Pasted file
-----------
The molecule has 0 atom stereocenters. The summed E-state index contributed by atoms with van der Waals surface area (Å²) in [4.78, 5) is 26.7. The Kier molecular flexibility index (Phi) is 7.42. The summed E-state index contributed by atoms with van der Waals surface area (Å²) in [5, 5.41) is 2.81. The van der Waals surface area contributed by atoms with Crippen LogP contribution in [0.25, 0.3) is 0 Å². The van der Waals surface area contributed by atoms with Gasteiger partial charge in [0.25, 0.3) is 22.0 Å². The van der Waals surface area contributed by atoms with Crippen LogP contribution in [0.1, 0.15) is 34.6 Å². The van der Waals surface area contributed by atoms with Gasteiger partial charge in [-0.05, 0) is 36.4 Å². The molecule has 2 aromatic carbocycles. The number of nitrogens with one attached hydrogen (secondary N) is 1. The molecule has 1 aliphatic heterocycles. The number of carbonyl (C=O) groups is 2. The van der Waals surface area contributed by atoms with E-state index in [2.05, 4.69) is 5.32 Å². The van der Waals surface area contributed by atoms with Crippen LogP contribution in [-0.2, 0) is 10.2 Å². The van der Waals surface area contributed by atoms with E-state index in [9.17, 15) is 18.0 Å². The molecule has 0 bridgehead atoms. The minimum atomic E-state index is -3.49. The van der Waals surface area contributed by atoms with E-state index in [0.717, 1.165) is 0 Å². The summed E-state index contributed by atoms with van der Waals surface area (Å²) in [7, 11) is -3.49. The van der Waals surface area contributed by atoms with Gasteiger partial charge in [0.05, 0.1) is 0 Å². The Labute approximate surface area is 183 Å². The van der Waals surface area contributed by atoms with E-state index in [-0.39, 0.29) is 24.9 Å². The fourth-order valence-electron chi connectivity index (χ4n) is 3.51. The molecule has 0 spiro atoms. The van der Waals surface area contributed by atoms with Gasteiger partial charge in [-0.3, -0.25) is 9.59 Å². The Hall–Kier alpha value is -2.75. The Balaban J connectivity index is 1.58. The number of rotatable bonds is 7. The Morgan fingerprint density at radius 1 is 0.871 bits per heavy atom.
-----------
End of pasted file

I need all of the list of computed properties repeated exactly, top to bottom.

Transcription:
The molecule has 0 atom stereocenters. The summed E-state index contributed by atoms with van der Waals surface area (Å²) in [4.78, 5) is 26.7. The Kier molecular flexibility index (Phi) is 7.42. The summed E-state index contributed by atoms with van der Waals surface area (Å²) in [5, 5.41) is 2.81. The van der Waals surface area contributed by atoms with Crippen LogP contribution in [0.25, 0.3) is 0 Å². The van der Waals surface area contributed by atoms with Gasteiger partial charge in [0.25, 0.3) is 22.0 Å². The van der Waals surface area contributed by atoms with Crippen LogP contribution in [0.1, 0.15) is 34.6 Å². The van der Waals surface area contributed by atoms with Gasteiger partial charge in [-0.05, 0) is 36.4 Å². The molecule has 2 aromatic carbocycles. The number of nitrogens with one attached hydrogen (secondary N) is 1. The molecule has 1 aliphatic heterocycles. The number of carbonyl (C=O) groups is 2. The van der Waals surface area contributed by atoms with E-state index in [2.05, 4.69) is 5.32 Å². The van der Waals surface area contributed by atoms with Crippen LogP contribution in [-0.2, 0) is 10.2 Å². The van der Waals surface area contributed by atoms with E-state index in [9.17, 15) is 18.0 Å². The molecule has 0 bridgehead atoms. The minimum atomic E-state index is -3.49. The van der Waals surface area contributed by atoms with E-state index in [0.717, 1.165) is 0 Å². The summed E-state index contributed by atoms with van der Waals surface area (Å²) in [7, 11) is -3.49. The van der Waals surface area contributed by atoms with Gasteiger partial charge in [0.05, 0.1) is 0 Å². The Labute approximate surface area is 183 Å². The van der Waals surface area contributed by atoms with E-state index in [-0.39, 0.29) is 24.9 Å². The fourth-order valence-electron chi connectivity index (χ4n) is 3.51. The molecule has 0 spiro atoms. The van der Waals surface area contributed by atoms with Gasteiger partial charge in [-0.3, -0.25) is 9.59 Å². The Hall–Kier alpha value is -2.75. The Balaban J connectivity index is 1.58. The number of rotatable bonds is 7. The Morgan fingerprint density at radius 1 is 0.871 bits per heavy atom.